I used a Dremel type rotary cutting tool with diamond coated cutting wheels to complete the job. Make sure you wear at minimum, safety glasses but a face shield would be better just in case the cutting wheel shatters.
Absolutely! I once exploded a Dremel tool carborundum disc and a crescent-shaped chunk of it imbedded in my cheek (of my face)

Could have just as easily been my eye.

Stay safe.

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Old 07-13-2009, 01:16 PM
mandyfig mandyfig is offline
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Well, well, I thought Dremels are only for cutting through sheet metal to put in side markers-repeaters....I was wrong!!!!

Nice write up though!
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Old 07-14-2009, 04:30 AM
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Originally Posted by mandyfig View Post
Well, well, I thought Dremels are only for cutting through sheet metal to put in side markers-repeaters....I was wrong!!!!

Nice write up though!


Rotary tools are for all kinds of neat stuff! Mine is actually made by Chicago Tools, so it is a Dremel like tool and not an actual Dremel. They want too much money or the name.

Thanks for the kudos everyone. I ordered the replacement for the replacement u-joint yesterday. The sales rep said not to feel too bad, they have people who have worked on u-joints for years that have run into the same problem. So apparently, I have some elite company. It was $43 this time instead of $37 (big jump since January), including the $12.50 for shipping and handling.

In any case, Rockford was pretty fast before, so hopefully I'll have AWD again before I go camping next week. Some of those camp site entry ways are pretty steep and I would hate to get stuck trying to pull the trailer back out.

Depending on timing of delivery and installation, the final pics may be a bit delayed.
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Old 07-15-2009, 06:07 PM
Carbuff2 Carbuff2 is offline
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Nice write-up Mike!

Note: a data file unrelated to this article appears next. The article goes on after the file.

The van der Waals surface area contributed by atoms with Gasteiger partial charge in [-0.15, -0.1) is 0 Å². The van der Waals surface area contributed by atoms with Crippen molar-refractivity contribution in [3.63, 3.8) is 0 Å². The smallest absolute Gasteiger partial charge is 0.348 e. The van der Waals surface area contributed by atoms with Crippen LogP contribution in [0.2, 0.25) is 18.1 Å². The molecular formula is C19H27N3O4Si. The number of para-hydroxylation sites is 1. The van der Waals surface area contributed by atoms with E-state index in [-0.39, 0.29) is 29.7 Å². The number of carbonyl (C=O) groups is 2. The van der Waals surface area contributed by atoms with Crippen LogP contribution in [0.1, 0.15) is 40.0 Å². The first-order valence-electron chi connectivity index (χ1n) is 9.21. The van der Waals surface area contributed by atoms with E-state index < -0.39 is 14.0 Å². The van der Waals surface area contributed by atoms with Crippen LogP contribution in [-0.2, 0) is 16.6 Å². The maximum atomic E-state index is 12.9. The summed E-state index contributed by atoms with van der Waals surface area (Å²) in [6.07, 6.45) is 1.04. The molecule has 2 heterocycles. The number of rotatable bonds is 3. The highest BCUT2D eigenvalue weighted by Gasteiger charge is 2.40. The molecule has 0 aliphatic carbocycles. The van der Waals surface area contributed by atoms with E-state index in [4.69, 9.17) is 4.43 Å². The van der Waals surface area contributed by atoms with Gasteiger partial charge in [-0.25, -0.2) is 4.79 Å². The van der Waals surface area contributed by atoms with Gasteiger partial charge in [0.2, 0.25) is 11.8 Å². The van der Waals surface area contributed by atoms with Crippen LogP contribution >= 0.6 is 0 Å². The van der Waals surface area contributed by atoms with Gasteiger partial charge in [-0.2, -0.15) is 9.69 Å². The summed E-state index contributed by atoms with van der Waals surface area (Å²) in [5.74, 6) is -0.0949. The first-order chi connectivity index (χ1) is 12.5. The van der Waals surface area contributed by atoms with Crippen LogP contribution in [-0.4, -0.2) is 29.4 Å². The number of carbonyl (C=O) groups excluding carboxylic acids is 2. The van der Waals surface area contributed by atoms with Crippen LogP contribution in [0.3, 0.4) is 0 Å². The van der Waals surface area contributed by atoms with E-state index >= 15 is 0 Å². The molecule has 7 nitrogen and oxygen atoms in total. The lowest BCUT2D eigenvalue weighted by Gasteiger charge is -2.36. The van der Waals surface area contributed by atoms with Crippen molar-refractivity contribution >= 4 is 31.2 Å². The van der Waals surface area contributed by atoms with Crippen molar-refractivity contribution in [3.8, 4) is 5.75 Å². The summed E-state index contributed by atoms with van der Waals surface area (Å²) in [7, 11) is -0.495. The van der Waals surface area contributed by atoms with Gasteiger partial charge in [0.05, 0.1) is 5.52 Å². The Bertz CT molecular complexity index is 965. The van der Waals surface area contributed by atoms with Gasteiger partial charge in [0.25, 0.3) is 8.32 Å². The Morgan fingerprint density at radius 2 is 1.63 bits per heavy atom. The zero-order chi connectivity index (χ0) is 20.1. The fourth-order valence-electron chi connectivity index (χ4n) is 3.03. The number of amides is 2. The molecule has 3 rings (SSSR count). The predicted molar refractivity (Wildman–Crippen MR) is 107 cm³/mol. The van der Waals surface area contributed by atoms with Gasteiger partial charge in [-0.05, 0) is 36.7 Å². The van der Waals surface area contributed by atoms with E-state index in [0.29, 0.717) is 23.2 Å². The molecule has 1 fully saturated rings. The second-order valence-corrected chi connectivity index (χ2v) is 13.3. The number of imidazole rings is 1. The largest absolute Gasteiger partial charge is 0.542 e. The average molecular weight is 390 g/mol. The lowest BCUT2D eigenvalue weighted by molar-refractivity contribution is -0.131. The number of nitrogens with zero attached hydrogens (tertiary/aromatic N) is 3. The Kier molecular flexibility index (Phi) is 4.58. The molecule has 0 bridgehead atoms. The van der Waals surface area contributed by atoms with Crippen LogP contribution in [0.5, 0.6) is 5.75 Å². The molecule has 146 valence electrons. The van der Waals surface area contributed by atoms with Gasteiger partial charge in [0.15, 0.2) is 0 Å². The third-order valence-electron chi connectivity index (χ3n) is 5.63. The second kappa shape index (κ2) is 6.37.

The term for Honda's u-joint "Retaining Method" is "staked"...the bearing cups are staked into place. This is cheaper for Honda than the additional machining of retainer clips, I guess.


I use my own Dremels (I have two) quite often. One is the genuine article, the other is a clone. But they have proven indispensable time and time again.
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Old 07-16-2009, 04:23 AM
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Originally Posted by Carbuff2 View Post
Nice write-up Mike!

The term for Honda's u-joint "Retaining Method" is "staked"...the bearing cups are staked into place. This is cheaper for Honda than the additional machining of retainer clips, I guess.


I use my own Dremels (I have two) quite often. One is the genuine article, the other is a clone. But they have proven indispensable time and time again.
Thanks, normally, I would remember the staked term but it has been a very busy week with long hours. Too many things to going on and not enough time to fit them all in, so sleep has been the victim.

Thanks for the kudos on the write up too. I ordered the replacement, replacement joint on Monday. I hope it comes in on time for a Saturday or Sunday installation.

The camping site I reserved is pretty flat from what I remember, so I think I'll be okay without AWD but that's not the point.
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Old 07-18-2009, 09:19 PM
06whtcrv 06whtcrv is offline
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Great write-up and pictures...

Did you have to grind down the stakings before pressing- or did you just press the caps thru the stakes?

- after popping out the first cup, instead of using a dremel to cut the remaining cup - couldn't you just push the remaining cup back in (giving you more clearance to remove the joint) and then press the cup out?

Also- to prevent needle bearings from falling out - would a good dollop of grease hold them in while you are lining everything up?

I've had front wheel drive's for so long I can't remember the last time I had to replace a u-joint on a drive shaft. I think we used to just use a bench vise with appropriately sized sockets on either end ( a larger one to catch the cup being pushed out and a smaller one on the other side to push the cup through). But the harbor freight press looks like the perfect tool for the job.
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Old 07-19-2009, 11:23 PM
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Originally Posted by 06whtcrv View Post

- after popping out the first cup, instead of using a dremel to cut the remaining cup - couldn't you just push the remaining cup back in (giving you more clearance to remove the joint) and then press the cup out?
I did it that way just yesterday, it works fine (Rockford's diagram is a bit erroneous) and you have to yank out or destroy the cup's seal before the spyder will turn sharp enough to come out.

Now I've got to find a cheaper supplier. I still think $52 CAN (each) is too steep, especially when I live near a large city like Edmonton...

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Old 08-03-2009, 05:21 AM
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I couldn't see a way to press the cap out the other way. With the grinding tips I have, I couldn't get in there well enough to grind the stakes before hand, though I did try.

As far as the repair goes, it's still on hold. Rockford is on back order for the u-joints. Apparently, many are going this route instead of replacing the entire shaft....